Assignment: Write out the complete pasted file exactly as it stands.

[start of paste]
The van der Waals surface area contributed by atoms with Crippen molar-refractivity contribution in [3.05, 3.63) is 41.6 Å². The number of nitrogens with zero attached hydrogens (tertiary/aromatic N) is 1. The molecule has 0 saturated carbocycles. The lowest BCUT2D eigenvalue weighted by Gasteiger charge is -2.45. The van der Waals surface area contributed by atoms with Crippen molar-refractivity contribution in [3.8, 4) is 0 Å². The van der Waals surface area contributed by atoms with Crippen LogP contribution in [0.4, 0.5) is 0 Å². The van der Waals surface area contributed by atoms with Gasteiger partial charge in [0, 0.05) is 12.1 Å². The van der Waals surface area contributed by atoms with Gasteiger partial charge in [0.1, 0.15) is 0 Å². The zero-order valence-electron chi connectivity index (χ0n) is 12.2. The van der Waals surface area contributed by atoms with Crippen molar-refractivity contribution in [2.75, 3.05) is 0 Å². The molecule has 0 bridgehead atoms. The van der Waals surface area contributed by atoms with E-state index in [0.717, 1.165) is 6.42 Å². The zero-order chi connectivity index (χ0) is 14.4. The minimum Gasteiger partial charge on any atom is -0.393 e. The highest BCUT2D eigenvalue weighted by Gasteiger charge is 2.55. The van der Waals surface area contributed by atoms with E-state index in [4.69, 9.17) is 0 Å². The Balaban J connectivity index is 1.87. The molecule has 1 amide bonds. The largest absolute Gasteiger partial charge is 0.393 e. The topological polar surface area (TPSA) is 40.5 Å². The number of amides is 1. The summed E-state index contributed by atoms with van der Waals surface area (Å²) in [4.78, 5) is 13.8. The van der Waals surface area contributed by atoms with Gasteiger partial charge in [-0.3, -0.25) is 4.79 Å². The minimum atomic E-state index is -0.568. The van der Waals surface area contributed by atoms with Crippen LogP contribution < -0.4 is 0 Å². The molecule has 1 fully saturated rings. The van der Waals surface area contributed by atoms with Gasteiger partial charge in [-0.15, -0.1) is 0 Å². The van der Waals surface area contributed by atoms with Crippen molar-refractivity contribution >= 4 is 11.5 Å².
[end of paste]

The van der Waals surface area contributed by atoms with Crippen molar-refractivity contribution in [3.05, 3.63) is 41.6 Å². The number of nitrogens with zero attached hydrogens (tertiary/aromatic N) is 1. The molecule has 0 saturated carbocycles. The lowest BCUT2D eigenvalue weighted by Gasteiger charge is -2.45. The van der Waals surface area contributed by atoms with Crippen molar-refractivity contribution in [3.8, 4) is 0 Å². The van der Waals surface area contributed by atoms with Crippen LogP contribution in [0.4, 0.5) is 0 Å². The van der Waals surface area contributed by atoms with Gasteiger partial charge in [0, 0.05) is 12.1 Å². The van der Waals surface area contributed by atoms with Gasteiger partial charge in [0.1, 0.15) is 0 Å². The zero-order valence-electron chi connectivity index (χ0n) is 12.2. The van der Waals surface area contributed by atoms with Crippen molar-refractivity contribution in [2.75, 3.05) is 0 Å². The molecule has 0 bridgehead atoms. The van der Waals surface area contributed by atoms with E-state index in [0.717, 1.165) is 6.42 Å². The zero-order chi connectivity index (χ0) is 14.4. The minimum Gasteiger partial charge on any atom is -0.393 e. The highest BCUT2D eigenvalue weighted by Gasteiger charge is 2.55. The van der Waals surface area contributed by atoms with E-state index in [4.69, 9.17) is 0 Å². The Balaban J connectivity index is 1.87. The molecule has 1 amide bonds. The largest absolute Gasteiger partial charge is 0.393 e. The topological polar surface area (TPSA) is 40.5 Å². The number of amides is 1. The summed E-state index contributed by atoms with van der Waals surface area (Å²) in [4.78, 5) is 13.8. The van der Waals surface area contributed by atoms with Gasteiger partial charge in [-0.3, -0.25) is 4.79 Å². The minimum atomic E-state index is -0.568. The van der Waals surface area contributed by atoms with Crippen LogP contribution < -0.4 is 0 Å². The molecule has 1 fully saturated rings. The van der Waals surface area contributed by atoms with Gasteiger partial charge in [-0.15, -0.1) is 0 Å². The van der Waals surface area contributed by atoms with Crippen molar-refractivity contribution >= 4 is 11.5 Å².